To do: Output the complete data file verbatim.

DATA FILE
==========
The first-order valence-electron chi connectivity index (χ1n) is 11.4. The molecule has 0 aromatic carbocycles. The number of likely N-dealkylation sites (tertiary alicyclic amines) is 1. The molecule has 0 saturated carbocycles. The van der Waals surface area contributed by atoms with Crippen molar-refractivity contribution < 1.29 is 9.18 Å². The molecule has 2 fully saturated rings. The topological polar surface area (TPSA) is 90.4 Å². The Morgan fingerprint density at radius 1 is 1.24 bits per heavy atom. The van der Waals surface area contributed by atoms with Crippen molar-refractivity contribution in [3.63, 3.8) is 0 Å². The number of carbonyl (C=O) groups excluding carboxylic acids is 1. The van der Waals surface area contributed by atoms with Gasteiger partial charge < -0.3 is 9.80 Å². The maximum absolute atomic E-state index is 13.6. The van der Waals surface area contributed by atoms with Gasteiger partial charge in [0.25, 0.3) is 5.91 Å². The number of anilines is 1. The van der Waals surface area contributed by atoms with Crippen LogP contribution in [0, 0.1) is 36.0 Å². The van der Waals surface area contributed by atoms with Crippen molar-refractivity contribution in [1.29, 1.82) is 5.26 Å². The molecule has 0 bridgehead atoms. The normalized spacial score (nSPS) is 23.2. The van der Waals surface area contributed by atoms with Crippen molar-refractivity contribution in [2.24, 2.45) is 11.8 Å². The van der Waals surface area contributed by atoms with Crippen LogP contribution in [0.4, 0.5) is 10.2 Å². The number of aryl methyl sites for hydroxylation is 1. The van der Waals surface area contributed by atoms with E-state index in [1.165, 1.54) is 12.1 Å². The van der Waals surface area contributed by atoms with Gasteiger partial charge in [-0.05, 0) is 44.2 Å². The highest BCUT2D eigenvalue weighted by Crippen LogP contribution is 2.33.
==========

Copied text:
The first-order valence-electron chi connectivity index (χ1n) is 11.4. The molecule has 0 aromatic carbocycles. The number of likely N-dealkylation sites (tertiary alicyclic amines) is 1. The molecule has 0 saturated carbocycles. The van der Waals surface area contributed by atoms with Crippen molar-refractivity contribution < 1.29 is 9.18 Å². The molecule has 2 fully saturated rings. The topological polar surface area (TPSA) is 90.4 Å². The Morgan fingerprint density at radius 1 is 1.24 bits per heavy atom. The van der Waals surface area contributed by atoms with Crippen molar-refractivity contribution in [3.63, 3.8) is 0 Å². The number of carbonyl (C=O) groups excluding carboxylic acids is 1. The van der Waals surface area contributed by atoms with Gasteiger partial charge < -0.3 is 9.80 Å². The maximum absolute atomic E-state index is 13.6. The van der Waals surface area contributed by atoms with Gasteiger partial charge in [0.25, 0.3) is 5.91 Å². The number of anilines is 1. The van der Waals surface area contributed by atoms with Crippen LogP contribution in [0, 0.1) is 36.0 Å². The van der Waals surface area contributed by atoms with Crippen molar-refractivity contribution in [1.29, 1.82) is 5.26 Å². The molecule has 0 bridgehead atoms. The normalized spacial score (nSPS) is 23.2. The van der Waals surface area contributed by atoms with Crippen molar-refractivity contribution in [2.24, 2.45) is 11.8 Å². The van der Waals surface area contributed by atoms with Crippen LogP contribution in [0.4, 0.5) is 10.2 Å². The number of aryl methyl sites for hydroxylation is 1. The van der Waals surface area contributed by atoms with E-state index in [1.165, 1.54) is 12.1 Å². The van der Waals surface area contributed by atoms with Gasteiger partial charge in [-0.05, 0) is 44.2 Å². The highest BCUT2D eigenvalue weighted by Crippen LogP contribution is 2.33.